What is it about modern life that’s driving the increase? To learn more, I exchanged with Liu Lin, a divorce lawyer at Beijing Shuangli Law Firm.  One big factor, he said, is the growing use of social media such as Alibaba-backed Weibo and Tencent’s WeChat. “Social media is a catalyst for divorce,” Liu said. A deeper underlying cause for the increase, however, is that Chinese couples often don’t communicate well with each other.

Read more here.

July 24, 2015 in Divorce (grounds) | Permalink | Comments (0)

Monday, July 13, 2015

Iran Makes Divorce By Mutual Consent Harder to Obtain

From Times of Oman:

Iran has changed a law to make divorce by mutual consent invalid unless couples have first undergone state-run counseling, the country's latest move to tackle a rise in broken marriages.

The measures, reported by media at the weekend, are contained in a new family law that a top official said would be implemented by Iran's judiciary.

"A decree of divorce by mutual consent, without counseling, is forbidden," Parnian Ghavam, head of the judiciary's social work and counseling office, was quoted as saying by Tasnim news agency.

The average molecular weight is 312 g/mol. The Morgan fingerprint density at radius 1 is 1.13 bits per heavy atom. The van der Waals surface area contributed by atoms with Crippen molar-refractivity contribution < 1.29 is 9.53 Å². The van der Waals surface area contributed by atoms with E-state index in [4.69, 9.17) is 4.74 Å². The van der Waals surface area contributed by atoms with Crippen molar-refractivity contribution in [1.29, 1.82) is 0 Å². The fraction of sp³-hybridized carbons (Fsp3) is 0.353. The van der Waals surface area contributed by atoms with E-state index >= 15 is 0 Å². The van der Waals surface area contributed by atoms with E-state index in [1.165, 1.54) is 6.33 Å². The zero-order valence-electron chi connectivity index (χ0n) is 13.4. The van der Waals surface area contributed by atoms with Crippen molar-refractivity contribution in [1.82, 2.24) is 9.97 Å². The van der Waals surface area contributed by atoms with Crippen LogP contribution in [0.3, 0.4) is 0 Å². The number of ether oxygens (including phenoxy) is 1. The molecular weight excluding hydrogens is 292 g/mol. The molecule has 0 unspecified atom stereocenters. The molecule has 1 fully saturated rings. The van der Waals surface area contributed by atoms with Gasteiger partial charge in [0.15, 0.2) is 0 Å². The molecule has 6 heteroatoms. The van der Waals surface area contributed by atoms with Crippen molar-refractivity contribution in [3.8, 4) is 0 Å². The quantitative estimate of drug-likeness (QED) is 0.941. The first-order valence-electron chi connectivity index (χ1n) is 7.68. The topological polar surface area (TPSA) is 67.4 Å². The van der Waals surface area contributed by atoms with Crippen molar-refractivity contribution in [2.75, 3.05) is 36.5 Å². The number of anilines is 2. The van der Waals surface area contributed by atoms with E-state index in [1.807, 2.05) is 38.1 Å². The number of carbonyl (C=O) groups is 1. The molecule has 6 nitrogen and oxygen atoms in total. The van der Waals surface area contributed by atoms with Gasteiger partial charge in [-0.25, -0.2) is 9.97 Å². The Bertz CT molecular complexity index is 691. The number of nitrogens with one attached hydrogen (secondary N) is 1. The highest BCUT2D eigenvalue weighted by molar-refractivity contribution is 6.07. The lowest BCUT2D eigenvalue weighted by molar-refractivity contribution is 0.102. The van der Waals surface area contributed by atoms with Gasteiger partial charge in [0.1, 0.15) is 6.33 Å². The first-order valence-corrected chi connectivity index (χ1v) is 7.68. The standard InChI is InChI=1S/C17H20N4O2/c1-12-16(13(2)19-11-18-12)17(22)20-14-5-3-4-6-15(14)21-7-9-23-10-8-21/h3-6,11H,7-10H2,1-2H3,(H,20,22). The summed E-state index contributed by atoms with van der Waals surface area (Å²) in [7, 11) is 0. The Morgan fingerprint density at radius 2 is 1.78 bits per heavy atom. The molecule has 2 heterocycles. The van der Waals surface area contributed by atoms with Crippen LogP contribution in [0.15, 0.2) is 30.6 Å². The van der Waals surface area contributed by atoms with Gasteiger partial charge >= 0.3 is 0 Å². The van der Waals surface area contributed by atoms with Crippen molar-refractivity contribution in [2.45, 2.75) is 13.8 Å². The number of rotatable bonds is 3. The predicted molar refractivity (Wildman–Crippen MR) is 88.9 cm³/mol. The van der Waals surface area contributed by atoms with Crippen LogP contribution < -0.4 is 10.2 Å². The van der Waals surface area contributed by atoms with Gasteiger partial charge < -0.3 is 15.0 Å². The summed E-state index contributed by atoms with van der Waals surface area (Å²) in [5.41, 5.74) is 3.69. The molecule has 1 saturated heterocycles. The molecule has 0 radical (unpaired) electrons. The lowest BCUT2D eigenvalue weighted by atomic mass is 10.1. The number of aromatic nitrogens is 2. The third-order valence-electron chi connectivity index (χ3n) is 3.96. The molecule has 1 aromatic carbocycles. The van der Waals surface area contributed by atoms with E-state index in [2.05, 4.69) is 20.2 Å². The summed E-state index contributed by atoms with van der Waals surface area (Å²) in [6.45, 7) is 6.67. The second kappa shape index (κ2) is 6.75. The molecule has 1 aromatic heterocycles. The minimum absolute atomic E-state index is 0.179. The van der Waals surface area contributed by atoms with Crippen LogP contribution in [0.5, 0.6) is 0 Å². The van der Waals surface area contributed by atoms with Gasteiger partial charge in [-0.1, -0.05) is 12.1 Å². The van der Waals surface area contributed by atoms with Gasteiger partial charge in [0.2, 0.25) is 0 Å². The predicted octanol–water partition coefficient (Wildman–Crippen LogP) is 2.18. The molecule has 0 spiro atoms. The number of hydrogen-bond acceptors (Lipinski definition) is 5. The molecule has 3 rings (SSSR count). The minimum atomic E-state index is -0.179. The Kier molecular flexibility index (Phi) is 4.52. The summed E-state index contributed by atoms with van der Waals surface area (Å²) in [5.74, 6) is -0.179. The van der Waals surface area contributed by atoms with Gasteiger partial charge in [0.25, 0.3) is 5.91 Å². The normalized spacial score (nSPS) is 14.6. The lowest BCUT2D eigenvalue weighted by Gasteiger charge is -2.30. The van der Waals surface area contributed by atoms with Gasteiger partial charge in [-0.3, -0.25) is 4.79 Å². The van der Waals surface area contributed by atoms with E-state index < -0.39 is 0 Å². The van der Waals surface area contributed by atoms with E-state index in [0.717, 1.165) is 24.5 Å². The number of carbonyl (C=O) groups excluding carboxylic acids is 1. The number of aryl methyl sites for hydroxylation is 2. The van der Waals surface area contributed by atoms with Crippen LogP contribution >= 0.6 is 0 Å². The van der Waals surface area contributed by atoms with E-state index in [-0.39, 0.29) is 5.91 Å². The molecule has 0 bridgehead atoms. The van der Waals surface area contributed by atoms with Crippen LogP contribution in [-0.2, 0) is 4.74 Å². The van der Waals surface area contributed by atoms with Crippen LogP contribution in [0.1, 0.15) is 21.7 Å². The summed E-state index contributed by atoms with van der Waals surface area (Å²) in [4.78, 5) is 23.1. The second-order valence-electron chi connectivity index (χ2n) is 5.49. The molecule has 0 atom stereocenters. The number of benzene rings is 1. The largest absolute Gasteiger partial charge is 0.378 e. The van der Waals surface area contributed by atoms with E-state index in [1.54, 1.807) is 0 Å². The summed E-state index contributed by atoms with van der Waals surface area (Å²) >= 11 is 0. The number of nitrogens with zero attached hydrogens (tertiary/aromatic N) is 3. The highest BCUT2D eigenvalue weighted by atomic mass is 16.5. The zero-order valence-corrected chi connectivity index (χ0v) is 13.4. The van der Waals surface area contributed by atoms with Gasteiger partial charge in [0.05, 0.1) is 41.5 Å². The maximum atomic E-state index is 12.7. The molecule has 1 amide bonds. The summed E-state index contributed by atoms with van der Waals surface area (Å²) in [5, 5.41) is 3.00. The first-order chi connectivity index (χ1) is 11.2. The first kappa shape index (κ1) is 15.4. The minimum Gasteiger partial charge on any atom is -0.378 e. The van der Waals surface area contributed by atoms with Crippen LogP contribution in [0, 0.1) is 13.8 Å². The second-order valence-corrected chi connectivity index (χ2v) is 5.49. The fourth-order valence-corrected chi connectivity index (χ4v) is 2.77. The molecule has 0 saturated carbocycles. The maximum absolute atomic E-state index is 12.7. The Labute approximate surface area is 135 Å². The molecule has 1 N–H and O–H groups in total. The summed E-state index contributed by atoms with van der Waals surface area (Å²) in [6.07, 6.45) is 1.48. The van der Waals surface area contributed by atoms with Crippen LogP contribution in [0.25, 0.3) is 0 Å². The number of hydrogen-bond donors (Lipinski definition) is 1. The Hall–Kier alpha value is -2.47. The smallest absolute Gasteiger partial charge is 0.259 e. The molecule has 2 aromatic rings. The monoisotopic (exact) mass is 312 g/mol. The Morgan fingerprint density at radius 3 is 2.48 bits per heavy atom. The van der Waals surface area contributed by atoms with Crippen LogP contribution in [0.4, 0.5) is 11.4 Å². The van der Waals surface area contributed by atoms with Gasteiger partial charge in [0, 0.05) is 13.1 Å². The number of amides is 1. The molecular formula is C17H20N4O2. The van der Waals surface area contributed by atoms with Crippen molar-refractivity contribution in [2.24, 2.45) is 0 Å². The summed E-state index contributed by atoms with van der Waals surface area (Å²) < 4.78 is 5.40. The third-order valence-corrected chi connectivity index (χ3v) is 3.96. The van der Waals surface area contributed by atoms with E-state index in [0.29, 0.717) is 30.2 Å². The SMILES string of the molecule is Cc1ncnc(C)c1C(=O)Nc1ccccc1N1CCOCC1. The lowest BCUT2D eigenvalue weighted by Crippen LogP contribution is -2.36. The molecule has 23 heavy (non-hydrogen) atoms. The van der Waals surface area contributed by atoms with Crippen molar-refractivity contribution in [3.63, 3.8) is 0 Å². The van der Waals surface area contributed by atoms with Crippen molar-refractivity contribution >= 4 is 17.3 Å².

All Iranians filing for divorce would be obliged to go to a counsellor, she said. "From now on, without this it will not be possible to register divorces of mutual consent."

Read more here.

July 13, 2015 in Divorce (grounds) | Permalink | Comments (0)

Tuesday, July 7, 2015

Collaborative Divorce Saves Time and Money

From Philly.com:

While many associate the word divorce with painful and messy, a new emphasis on conflict resolution has led to a specialty known as "collaborative divorce." Gaining traction in Pennsylvania as well as being part of an international movement, collaborative divorce is saving clients time, heartache, and often thousands of dollars.

Under collaborative law, both parties retain separate, specially trained lawyers whose only job is to help them settle the dispute. All parties agree to work in good faith, combining legal representation with the strength of mediation. 

In January, a draft of the Pennsylvania Uniform Collaborative Law Act (UCLA) gained unanimous approval of the Family Law Section of the Pennsylvania Bar Association. Last month, a resolution supporting the proposal was approved by the full board and the House of Delegates of the Pennsylvania Bar Association. A bill is expected to be introduced in the legislature later this year.

Read more here.

July 7, 2015 in Divorce (grounds) | Permalink | Comments (0)

Monday, July 6, 2015

Country's First Gay Divorce Firm Opens

From CBS Philly:

A Philadelphia attorney has opened what he says is the first LGBTQ divorce firm.